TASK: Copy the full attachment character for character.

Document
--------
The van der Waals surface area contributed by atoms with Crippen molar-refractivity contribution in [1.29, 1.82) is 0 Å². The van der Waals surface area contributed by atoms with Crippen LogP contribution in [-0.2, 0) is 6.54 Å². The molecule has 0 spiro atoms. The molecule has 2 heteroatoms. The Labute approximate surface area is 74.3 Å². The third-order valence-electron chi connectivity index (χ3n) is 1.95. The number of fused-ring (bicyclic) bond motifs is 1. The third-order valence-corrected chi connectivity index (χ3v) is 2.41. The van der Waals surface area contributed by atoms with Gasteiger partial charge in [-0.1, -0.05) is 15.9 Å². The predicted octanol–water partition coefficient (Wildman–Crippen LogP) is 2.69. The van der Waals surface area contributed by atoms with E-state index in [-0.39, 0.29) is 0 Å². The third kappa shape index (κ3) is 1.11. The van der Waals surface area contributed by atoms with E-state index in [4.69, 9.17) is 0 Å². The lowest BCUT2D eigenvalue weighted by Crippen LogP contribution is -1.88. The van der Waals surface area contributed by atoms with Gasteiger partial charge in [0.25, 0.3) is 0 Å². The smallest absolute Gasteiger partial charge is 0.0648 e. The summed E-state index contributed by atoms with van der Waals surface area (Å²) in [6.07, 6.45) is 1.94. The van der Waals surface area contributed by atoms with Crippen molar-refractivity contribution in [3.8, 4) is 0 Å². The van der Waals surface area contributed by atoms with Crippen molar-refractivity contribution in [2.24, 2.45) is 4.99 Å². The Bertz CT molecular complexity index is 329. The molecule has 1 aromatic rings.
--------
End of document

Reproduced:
The van der Waals surface area contributed by atoms with Crippen molar-refractivity contribution in [1.29, 1.82) is 0 Å². The van der Waals surface area contributed by atoms with Crippen LogP contribution in [-0.2, 0) is 6.54 Å². The molecule has 0 spiro atoms. The molecule has 2 heteroatoms. The Labute approximate surface area is 74.3 Å². The third-order valence-electron chi connectivity index (χ3n) is 1.95. The number of fused-ring (bicyclic) bond motifs is 1. The third-order valence-corrected chi connectivity index (χ3v) is 2.41. The van der Waals surface area contributed by atoms with Gasteiger partial charge in [-0.1, -0.05) is 15.9 Å². The predicted octanol–water partition coefficient (Wildman–Crippen LogP) is 2.69. The van der Waals surface area contributed by atoms with E-state index in [-0.39, 0.29) is 0 Å². The third kappa shape index (κ3) is 1.11. The van der Waals surface area contributed by atoms with E-state index in [4.69, 9.17) is 0 Å². The lowest BCUT2D eigenvalue weighted by Crippen LogP contribution is -1.88. The van der Waals surface area contributed by atoms with Gasteiger partial charge in [0.25, 0.3) is 0 Å². The smallest absolute Gasteiger partial charge is 0.0648 e. The summed E-state index contributed by atoms with van der Waals surface area (Å²) in [6.07, 6.45) is 1.94. The van der Waals surface area contributed by atoms with Crippen molar-refractivity contribution in [3.8, 4) is 0 Å². The van der Waals surface area contributed by atoms with Crippen molar-refractivity contribution in [2.24, 2.45) is 4.99 Å². The Bertz CT molecular complexity index is 329. The molecule has 1 aromatic rings.